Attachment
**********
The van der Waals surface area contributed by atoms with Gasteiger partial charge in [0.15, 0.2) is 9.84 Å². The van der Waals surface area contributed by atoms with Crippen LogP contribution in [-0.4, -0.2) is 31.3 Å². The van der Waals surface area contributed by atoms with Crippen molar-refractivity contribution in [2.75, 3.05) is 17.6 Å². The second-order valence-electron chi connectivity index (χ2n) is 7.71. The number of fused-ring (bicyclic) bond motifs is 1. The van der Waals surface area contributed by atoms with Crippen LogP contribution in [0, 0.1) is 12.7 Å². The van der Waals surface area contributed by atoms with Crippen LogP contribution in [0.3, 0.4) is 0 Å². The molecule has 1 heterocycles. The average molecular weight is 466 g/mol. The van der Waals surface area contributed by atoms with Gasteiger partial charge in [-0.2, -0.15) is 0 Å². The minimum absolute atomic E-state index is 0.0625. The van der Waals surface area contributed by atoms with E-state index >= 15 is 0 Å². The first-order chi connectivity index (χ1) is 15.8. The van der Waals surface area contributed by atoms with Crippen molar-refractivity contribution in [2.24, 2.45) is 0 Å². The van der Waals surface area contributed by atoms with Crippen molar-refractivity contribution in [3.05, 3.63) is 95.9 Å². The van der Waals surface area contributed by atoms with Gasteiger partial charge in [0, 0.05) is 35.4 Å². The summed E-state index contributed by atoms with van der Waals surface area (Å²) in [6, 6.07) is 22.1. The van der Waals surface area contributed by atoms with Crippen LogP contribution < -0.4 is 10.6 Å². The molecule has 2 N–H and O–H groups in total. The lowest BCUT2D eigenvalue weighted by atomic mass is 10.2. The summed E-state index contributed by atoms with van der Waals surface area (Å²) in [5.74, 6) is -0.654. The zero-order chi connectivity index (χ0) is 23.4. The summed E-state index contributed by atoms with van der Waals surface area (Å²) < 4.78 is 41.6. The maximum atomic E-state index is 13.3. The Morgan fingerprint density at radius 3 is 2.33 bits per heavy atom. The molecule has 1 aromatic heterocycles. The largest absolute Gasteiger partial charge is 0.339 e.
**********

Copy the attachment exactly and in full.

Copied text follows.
The van der Waals surface area contributed by atoms with Gasteiger partial charge in [0.15, 0.2) is 9.84 Å². The van der Waals surface area contributed by atoms with Crippen LogP contribution in [-0.4, -0.2) is 31.3 Å². The van der Waals surface area contributed by atoms with Crippen molar-refractivity contribution in [2.75, 3.05) is 17.6 Å². The second-order valence-electron chi connectivity index (χ2n) is 7.71. The number of fused-ring (bicyclic) bond motifs is 1. The van der Waals surface area contributed by atoms with Crippen LogP contribution in [0, 0.1) is 12.7 Å². The van der Waals surface area contributed by atoms with Crippen LogP contribution in [0.3, 0.4) is 0 Å². The molecule has 1 heterocycles. The average molecular weight is 466 g/mol. The van der Waals surface area contributed by atoms with Gasteiger partial charge in [-0.2, -0.15) is 0 Å². The minimum absolute atomic E-state index is 0.0625. The van der Waals surface area contributed by atoms with E-state index >= 15 is 0 Å². The first-order chi connectivity index (χ1) is 15.8. The van der Waals surface area contributed by atoms with Crippen molar-refractivity contribution in [2.24, 2.45) is 0 Å². The van der Waals surface area contributed by atoms with Crippen molar-refractivity contribution in [3.05, 3.63) is 95.9 Å². The van der Waals surface area contributed by atoms with Gasteiger partial charge in [0, 0.05) is 35.4 Å². The summed E-state index contributed by atoms with van der Waals surface area (Å²) in [6, 6.07) is 22.1. The van der Waals surface area contributed by atoms with Crippen LogP contribution < -0.4 is 10.6 Å². The molecule has 2 N–H and O–H groups in total. The lowest BCUT2D eigenvalue weighted by atomic mass is 10.2. The summed E-state index contributed by atoms with van der Waals surface area (Å²) in [5.74, 6) is -0.654. The zero-order chi connectivity index (χ0) is 23.4. The summed E-state index contributed by atoms with van der Waals surface area (Å²) < 4.78 is 41.6. The maximum atomic E-state index is 13.3. The Morgan fingerprint density at radius 3 is 2.33 bits per heavy atom. The molecule has 1 aromatic heterocycles. The largest absolute Gasteiger partial charge is 0.339 e.